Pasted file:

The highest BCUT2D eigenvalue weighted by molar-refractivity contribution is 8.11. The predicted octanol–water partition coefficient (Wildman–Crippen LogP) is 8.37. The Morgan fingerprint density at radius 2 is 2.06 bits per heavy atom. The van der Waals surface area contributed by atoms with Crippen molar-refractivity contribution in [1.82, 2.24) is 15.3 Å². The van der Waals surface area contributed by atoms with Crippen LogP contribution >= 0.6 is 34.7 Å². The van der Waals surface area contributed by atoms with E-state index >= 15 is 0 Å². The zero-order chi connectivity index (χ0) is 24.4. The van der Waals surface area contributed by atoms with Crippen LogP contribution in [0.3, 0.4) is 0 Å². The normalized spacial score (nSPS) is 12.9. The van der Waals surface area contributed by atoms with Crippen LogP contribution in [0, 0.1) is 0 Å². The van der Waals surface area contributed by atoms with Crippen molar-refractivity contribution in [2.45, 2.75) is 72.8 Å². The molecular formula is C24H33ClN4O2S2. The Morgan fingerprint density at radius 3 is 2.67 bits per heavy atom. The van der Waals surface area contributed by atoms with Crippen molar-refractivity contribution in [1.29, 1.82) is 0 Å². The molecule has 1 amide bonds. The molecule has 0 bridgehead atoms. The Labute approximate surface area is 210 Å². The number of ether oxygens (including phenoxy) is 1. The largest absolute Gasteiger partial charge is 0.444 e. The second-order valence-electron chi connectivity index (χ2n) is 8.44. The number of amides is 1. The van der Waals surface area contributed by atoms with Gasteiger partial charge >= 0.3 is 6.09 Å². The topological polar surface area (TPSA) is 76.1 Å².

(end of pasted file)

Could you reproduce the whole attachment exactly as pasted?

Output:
The highest BCUT2D eigenvalue weighted by molar-refractivity contribution is 8.11. The predicted octanol–water partition coefficient (Wildman–Crippen LogP) is 8.37. The Morgan fingerprint density at radius 2 is 2.06 bits per heavy atom. The van der Waals surface area contributed by atoms with Crippen molar-refractivity contribution in [1.82, 2.24) is 15.3 Å². The van der Waals surface area contributed by atoms with Crippen LogP contribution >= 0.6 is 34.7 Å². The van der Waals surface area contributed by atoms with E-state index >= 15 is 0 Å². The zero-order chi connectivity index (χ0) is 24.4. The van der Waals surface area contributed by atoms with Crippen LogP contribution in [0.3, 0.4) is 0 Å². The normalized spacial score (nSPS) is 12.9. The van der Waals surface area contributed by atoms with Crippen LogP contribution in [0, 0.1) is 0 Å². The van der Waals surface area contributed by atoms with Crippen molar-refractivity contribution in [2.45, 2.75) is 72.8 Å². The molecular formula is C24H33ClN4O2S2. The Morgan fingerprint density at radius 3 is 2.67 bits per heavy atom. The van der Waals surface area contributed by atoms with Crippen molar-refractivity contribution in [1.29, 1.82) is 0 Å². The molecule has 1 amide bonds. The molecule has 0 bridgehead atoms. The Labute approximate surface area is 210 Å². The number of ether oxygens (including phenoxy) is 1. The largest absolute Gasteiger partial charge is 0.444 e. The second-order valence-electron chi connectivity index (χ2n) is 8.44. The number of amides is 1. The van der Waals surface area contributed by atoms with Gasteiger partial charge >= 0.3 is 6.09 Å². The topological polar surface area (TPSA) is 76.1 Å².